Arabic written

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amena
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Arabic written

Postby amena » Mon Dec 21, 2015 12:02 pm

Apparently I'm attracted by odd objects.
I found this box which is made up from two cannon shells dated 1903.
Image
It is made of brass with decorations in copper and silver.
Actually there is very little silver.
There are three cartouches with what I think are Arabic letters.
I'd be curious to know what it says. Does anyone know the answer?
Thanks
Amena

WarrenKundis
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Re: Arabic written

Postby WarrenKundis » Tue Jan 26, 2016 8:09 pm

Good day Amena,

I asked two different Muslim brothers about the calligraphy. Both of them stated that there are Arabic letters there but the words make no sense. Egypt or Syria possible made for the export market. I have seen a number of vases and trays in the same style made of brass, silver overlay with copper wire. I have two on my Facebook page, let me see if I can post an example.

Warren

AG2012
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Re: Arabic written

Postby AG2012 » Wed Jan 27, 2016 6:32 am

Being a Muslim does not necessarily mean one can understand what`s written in Arabic script. I suppose your friends are Arabs and if they could not understand it, at least Arabic language is excluded. It could be e.g. Farsi or Urdu. Another possibility is Ottoman Empire before alphabet reform and that`s the problem; even college educated Turks cannot read it unless they are linguistic experts. I have a Turkish beaker and the inscription was deciphered by a college professor who worked at the department of Oriental studies. Unfortunately, that was many years ago and I cannot help. You can try at a college, too. They usually have Persian and Turkish departments.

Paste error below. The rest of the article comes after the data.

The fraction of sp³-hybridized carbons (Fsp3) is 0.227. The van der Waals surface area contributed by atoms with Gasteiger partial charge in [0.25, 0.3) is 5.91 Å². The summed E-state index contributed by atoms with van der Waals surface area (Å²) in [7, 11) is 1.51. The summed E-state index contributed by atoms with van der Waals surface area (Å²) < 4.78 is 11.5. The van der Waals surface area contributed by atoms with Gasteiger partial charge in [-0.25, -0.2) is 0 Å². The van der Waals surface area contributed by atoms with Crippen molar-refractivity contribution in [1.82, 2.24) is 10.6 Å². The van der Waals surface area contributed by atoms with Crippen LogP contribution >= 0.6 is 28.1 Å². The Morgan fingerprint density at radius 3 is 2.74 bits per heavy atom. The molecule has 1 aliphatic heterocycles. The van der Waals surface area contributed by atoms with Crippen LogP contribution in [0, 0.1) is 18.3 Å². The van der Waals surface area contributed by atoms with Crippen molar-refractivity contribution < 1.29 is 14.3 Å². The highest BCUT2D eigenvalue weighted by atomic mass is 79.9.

Kindest regards

amena
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Re: Arabic written

Postby amena » Wed Jan 27, 2016 8:26 am

Thank you both for your help.
This type of decoration is typical of the area between Turkey and Persia, as I saw on the internet. I have other vessels of the same style, but I was curious to know what could be written in an object of military derivation.
Also I have asked an Arab who could not decipher the words.
My curiosity will remain unsatisfied
Best regards
Amena

WarrenKundis
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Re: Arabic written

Postby WarrenKundis » Wed Jan 27, 2016 1:48 pm

Good day everyone,

Let's see if we can narrow this down a little closer. And yes AG I completely agree with you about any Muslim's ability to read especially Quranic text properly. The first Brother is Egyptian, his only thought that it was supposed to be an opening Ayah or verse describing one of the 99 attributes of Allah(swt) but it was not properly written. The second Brother is an Urdu speaker who teaches Quran. And yes in the Ottoman Empire they used three different languages to administer it. Have seen PHds have trouble giving me a date on an Ottoman beaker.